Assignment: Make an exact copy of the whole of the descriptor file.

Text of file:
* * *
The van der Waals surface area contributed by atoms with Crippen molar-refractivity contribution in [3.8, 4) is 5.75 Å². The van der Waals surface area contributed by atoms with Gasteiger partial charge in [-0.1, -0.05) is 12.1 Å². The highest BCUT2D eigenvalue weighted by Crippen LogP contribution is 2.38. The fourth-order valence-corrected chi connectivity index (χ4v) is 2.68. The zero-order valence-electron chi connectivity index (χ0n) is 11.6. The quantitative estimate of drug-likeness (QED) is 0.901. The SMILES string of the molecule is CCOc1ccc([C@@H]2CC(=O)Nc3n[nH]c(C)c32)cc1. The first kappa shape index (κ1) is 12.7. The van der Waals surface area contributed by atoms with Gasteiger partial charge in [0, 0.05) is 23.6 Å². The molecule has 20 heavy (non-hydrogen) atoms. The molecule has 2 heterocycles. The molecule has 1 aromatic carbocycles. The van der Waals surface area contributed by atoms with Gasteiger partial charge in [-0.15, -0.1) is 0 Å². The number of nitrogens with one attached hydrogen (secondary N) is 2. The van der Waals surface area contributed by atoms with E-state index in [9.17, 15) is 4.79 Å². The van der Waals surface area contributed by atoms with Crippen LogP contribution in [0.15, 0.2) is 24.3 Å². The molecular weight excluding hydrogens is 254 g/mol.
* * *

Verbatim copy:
The van der Waals surface area contributed by atoms with Crippen molar-refractivity contribution in [3.8, 4) is 5.75 Å². The van der Waals surface area contributed by atoms with Gasteiger partial charge in [-0.1, -0.05) is 12.1 Å². The highest BCUT2D eigenvalue weighted by Crippen LogP contribution is 2.38. The fourth-order valence-corrected chi connectivity index (χ4v) is 2.68. The zero-order valence-electron chi connectivity index (χ0n) is 11.6. The quantitative estimate of drug-likeness (QED) is 0.901. The SMILES string of the molecule is CCOc1ccc([C@@H]2CC(=O)Nc3n[nH]c(C)c32)cc1. The first kappa shape index (κ1) is 12.7. The van der Waals surface area contributed by atoms with Gasteiger partial charge in [0, 0.05) is 23.6 Å². The molecule has 20 heavy (non-hydrogen) atoms. The molecule has 2 heterocycles. The molecule has 1 aromatic carbocycles. The van der Waals surface area contributed by atoms with Gasteiger partial charge in [-0.15, -0.1) is 0 Å². The number of nitrogens with one attached hydrogen (secondary N) is 2. The van der Waals surface area contributed by atoms with E-state index in [9.17, 15) is 4.79 Å². The van der Waals surface area contributed by atoms with Crippen LogP contribution in [0.15, 0.2) is 24.3 Å². The molecular weight excluding hydrogens is 254 g/mol.